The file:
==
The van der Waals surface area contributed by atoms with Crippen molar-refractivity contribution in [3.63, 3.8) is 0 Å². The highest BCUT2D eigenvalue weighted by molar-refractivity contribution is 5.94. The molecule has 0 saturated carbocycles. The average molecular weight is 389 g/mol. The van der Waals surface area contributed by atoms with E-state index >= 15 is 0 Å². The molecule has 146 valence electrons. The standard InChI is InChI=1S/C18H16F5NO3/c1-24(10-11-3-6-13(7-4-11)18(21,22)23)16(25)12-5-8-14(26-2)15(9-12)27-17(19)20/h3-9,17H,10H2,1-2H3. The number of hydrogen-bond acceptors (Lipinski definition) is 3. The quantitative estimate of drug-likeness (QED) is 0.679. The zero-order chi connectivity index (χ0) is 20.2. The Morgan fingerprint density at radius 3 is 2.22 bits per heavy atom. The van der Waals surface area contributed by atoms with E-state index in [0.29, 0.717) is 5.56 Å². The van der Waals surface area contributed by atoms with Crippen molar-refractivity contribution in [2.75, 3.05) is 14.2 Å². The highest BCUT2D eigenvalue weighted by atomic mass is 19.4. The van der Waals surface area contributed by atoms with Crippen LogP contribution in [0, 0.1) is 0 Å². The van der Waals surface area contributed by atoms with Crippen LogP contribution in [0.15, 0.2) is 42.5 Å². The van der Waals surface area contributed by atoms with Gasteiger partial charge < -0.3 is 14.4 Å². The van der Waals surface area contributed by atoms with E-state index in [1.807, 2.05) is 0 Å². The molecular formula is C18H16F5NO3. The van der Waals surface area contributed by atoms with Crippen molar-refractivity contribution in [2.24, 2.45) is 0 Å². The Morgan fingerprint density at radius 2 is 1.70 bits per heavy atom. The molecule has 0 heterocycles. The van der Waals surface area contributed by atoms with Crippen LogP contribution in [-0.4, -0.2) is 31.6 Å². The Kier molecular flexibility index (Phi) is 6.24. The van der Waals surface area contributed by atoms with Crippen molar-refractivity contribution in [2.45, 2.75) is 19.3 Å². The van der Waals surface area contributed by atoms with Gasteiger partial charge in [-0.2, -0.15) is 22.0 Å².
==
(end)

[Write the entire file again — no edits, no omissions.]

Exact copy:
The van der Waals surface area contributed by atoms with Crippen molar-refractivity contribution in [3.63, 3.8) is 0 Å². The highest BCUT2D eigenvalue weighted by molar-refractivity contribution is 5.94. The molecule has 0 saturated carbocycles. The average molecular weight is 389 g/mol. The van der Waals surface area contributed by atoms with E-state index >= 15 is 0 Å². The molecule has 146 valence electrons. The standard InChI is InChI=1S/C18H16F5NO3/c1-24(10-11-3-6-13(7-4-11)18(21,22)23)16(25)12-5-8-14(26-2)15(9-12)27-17(19)20/h3-9,17H,10H2,1-2H3. The number of hydrogen-bond acceptors (Lipinski definition) is 3. The quantitative estimate of drug-likeness (QED) is 0.679. The zero-order chi connectivity index (χ0) is 20.2. The Morgan fingerprint density at radius 3 is 2.22 bits per heavy atom. The van der Waals surface area contributed by atoms with E-state index in [0.29, 0.717) is 5.56 Å². The van der Waals surface area contributed by atoms with Crippen molar-refractivity contribution in [2.75, 3.05) is 14.2 Å². The highest BCUT2D eigenvalue weighted by atomic mass is 19.4. The van der Waals surface area contributed by atoms with Crippen LogP contribution in [0, 0.1) is 0 Å². The van der Waals surface area contributed by atoms with Crippen LogP contribution in [0.15, 0.2) is 42.5 Å². The van der Waals surface area contributed by atoms with Gasteiger partial charge < -0.3 is 14.4 Å². The van der Waals surface area contributed by atoms with E-state index in [1.807, 2.05) is 0 Å². The molecular formula is C18H16F5NO3. The van der Waals surface area contributed by atoms with Crippen molar-refractivity contribution in [2.24, 2.45) is 0 Å². The Morgan fingerprint density at radius 2 is 1.70 bits per heavy atom. The molecule has 0 heterocycles. The van der Waals surface area contributed by atoms with Crippen LogP contribution in [-0.4, -0.2) is 31.6 Å². The Kier molecular flexibility index (Phi) is 6.24. The van der Waals surface area contributed by atoms with Crippen molar-refractivity contribution in [2.45, 2.75) is 19.3 Å². The van der Waals surface area contributed by atoms with Gasteiger partial charge in [-0.2, -0.15) is 22.0 Å².